Anonymity not to be by secret trial
The newspaper appealed against an order for the defendant soldiers’ trial to be held in camera.
Held: Section 94(2) could not be used to provide anonymity. The court relied on its common law powers under which: ‘for us to be entitled to make any order for anonymity for all or any of the soldiers we must be satisfied either that the administration of justice would be seriously affected were we not to grant anonymity, or that there is a ‘real and immediate’ risk to the life of any of the soldiers were anonymity not granted. ‘ It was correct for the names of all but one of the soldiers to be withheld.
Latham LJ, Mackay J, King J
 EWCA Crim 2396,  1 WLR 1015
Army Act 1955 94(2) 103(2)(nn), Contempt of Court Act 1981 11
England and Wales
Cited – Scott v Scott HL 5-May-1913
Presumption in Favour of Open Proceedings
There had been an unauthorised dissemination by the petitioner to third parties of the official shorthand writer’s notes of a nullity suit which had been heard in camera. An application was made for a committal for contempt.
Held: The House . .
Cited – Attorney-General v Leveller Magazine Ltd HL 1-Feb-1979
The appellants were magazines and journalists who published, after committal proceedings, the name of a witness, a member of the security services, who had been referred to as Colonel B during the hearing. An order had been made for his name not to . .
Cited – Regina v Evesham Justices, ex parte McDonnagh QBD 1988
The court considered the existence of a power in the magistrates court to order a hearing to be held in camera and referred to section 11 of the 1981 Act. Watkins LJ said: ‘However, I am bound to say that I am impressed with the argument that the . .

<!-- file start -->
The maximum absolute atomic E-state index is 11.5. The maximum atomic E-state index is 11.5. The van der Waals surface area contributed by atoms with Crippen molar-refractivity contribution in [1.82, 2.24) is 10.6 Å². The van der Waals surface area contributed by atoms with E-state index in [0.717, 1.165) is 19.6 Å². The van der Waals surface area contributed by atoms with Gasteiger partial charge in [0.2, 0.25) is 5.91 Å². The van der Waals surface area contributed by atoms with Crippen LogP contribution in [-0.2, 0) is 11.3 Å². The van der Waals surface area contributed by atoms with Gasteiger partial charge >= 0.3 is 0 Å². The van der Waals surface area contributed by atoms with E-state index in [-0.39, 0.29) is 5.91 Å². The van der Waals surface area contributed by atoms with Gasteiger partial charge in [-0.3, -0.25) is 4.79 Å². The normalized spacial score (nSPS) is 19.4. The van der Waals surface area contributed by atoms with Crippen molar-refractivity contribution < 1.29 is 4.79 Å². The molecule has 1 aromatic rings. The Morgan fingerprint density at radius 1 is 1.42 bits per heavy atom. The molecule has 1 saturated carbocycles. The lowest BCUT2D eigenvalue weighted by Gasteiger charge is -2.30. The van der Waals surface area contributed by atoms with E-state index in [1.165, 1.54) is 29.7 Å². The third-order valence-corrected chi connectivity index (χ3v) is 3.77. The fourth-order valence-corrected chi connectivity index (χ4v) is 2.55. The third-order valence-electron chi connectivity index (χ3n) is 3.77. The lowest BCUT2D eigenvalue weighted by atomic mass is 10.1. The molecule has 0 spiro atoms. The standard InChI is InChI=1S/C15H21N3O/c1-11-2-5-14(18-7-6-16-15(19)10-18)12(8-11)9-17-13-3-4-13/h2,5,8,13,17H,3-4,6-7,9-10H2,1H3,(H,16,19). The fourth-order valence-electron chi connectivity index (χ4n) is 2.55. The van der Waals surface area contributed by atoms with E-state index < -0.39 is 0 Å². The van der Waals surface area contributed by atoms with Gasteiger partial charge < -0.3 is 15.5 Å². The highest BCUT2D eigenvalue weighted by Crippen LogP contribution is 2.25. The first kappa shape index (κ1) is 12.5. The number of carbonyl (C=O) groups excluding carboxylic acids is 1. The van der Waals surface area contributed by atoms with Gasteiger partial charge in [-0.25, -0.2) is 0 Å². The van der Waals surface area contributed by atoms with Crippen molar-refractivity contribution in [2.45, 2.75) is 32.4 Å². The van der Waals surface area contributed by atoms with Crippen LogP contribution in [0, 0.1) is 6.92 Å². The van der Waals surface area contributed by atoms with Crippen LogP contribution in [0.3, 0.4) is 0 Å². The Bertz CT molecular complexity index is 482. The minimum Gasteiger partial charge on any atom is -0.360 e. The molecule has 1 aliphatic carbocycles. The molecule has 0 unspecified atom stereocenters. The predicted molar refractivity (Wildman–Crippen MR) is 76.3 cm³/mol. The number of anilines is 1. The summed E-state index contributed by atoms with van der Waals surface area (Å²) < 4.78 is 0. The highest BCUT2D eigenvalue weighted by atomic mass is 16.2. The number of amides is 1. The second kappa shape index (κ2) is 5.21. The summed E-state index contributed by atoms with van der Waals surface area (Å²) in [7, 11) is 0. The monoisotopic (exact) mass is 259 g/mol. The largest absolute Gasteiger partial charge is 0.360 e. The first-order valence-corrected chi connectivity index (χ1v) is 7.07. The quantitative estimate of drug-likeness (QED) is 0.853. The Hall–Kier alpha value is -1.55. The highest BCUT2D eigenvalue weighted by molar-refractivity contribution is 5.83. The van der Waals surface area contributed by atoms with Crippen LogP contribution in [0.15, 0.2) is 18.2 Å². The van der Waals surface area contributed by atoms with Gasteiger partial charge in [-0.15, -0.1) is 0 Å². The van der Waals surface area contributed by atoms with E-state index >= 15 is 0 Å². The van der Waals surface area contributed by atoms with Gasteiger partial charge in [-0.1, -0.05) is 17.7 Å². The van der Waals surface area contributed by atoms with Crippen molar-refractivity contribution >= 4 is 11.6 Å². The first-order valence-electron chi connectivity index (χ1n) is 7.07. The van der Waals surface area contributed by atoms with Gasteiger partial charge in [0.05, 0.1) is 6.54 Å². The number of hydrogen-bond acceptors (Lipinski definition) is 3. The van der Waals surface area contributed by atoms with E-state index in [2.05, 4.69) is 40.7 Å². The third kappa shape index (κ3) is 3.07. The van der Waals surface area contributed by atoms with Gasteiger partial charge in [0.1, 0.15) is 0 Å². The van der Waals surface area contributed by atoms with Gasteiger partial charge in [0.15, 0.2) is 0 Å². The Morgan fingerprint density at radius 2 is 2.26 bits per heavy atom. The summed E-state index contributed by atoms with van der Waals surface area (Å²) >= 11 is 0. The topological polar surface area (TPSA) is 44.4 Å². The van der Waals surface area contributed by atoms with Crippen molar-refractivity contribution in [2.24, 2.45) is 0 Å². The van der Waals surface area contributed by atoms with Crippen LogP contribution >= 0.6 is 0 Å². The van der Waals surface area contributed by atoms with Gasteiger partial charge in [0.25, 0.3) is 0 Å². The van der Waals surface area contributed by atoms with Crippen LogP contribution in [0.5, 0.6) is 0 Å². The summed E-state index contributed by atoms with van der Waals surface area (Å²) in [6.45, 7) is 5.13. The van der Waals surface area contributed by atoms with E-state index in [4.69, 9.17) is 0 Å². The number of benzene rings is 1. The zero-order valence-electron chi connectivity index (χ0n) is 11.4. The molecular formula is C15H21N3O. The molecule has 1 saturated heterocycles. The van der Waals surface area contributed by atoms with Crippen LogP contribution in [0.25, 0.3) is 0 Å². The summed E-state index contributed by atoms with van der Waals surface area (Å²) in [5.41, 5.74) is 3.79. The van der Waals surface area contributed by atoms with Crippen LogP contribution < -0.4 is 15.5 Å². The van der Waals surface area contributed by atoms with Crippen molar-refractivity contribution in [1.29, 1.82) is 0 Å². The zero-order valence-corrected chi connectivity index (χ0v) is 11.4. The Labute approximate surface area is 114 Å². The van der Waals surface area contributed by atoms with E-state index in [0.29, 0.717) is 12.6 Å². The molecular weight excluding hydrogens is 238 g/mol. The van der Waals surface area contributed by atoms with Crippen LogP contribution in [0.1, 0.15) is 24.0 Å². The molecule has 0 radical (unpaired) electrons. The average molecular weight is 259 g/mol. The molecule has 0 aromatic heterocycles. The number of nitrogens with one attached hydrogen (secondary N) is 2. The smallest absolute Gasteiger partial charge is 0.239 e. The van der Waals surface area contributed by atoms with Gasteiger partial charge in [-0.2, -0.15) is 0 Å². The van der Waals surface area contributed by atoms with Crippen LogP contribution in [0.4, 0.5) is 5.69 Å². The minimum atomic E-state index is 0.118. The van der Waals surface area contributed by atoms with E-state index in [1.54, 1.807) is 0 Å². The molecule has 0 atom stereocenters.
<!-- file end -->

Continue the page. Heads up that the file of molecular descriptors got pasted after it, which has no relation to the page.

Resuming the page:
Cited – Trinity Mirror and Others, Regina (on the Application Of) v Croydon Crown Court CACD 1-Feb-2008
The defendant had pleaded guilty in the Crown Court to 20 counts of making or possessing child pornography. No direction was made for withholding the defendant’s identity in court, but the Crown Court made an order in the interest of the defendant’s . .
Cited – In re S (a Child) (Identification: Restrictions on Publication) HL 28-Oct-2004
Inherent High Court power may restrain Publicity
The claimant child’s mother was to be tried for the murder of his brother by poisoning with salt. It was feared that the publicity which would normally attend a trial, would be damaging to S, and an application was made for reporting restrictions to . .
Cited – In re Officer L HL 31-Jul-2007
Police officers appealed against refusal of orders protecting their anonymity when called to appear before the Robert Hamill Inquiry.
Held: ‘The tribunal accordingly approached the matter properly under article 2 in seeking to ascertain . .
Cited – Regina v Reigate Justices ex parte Argus Newspapers and Larcombe 1983
The court considered an application by the defendant, a ‘supergrass’ for his trial to be held in camera.
Held: Such an order was possible but should only be made if it was the only way of protecting the defendant. . .
Lists of cited by and citing cases may be incomplete.
Criminal Practice, Armed Forces, Media
Updated: 01 November 2021; Ref: scu.277149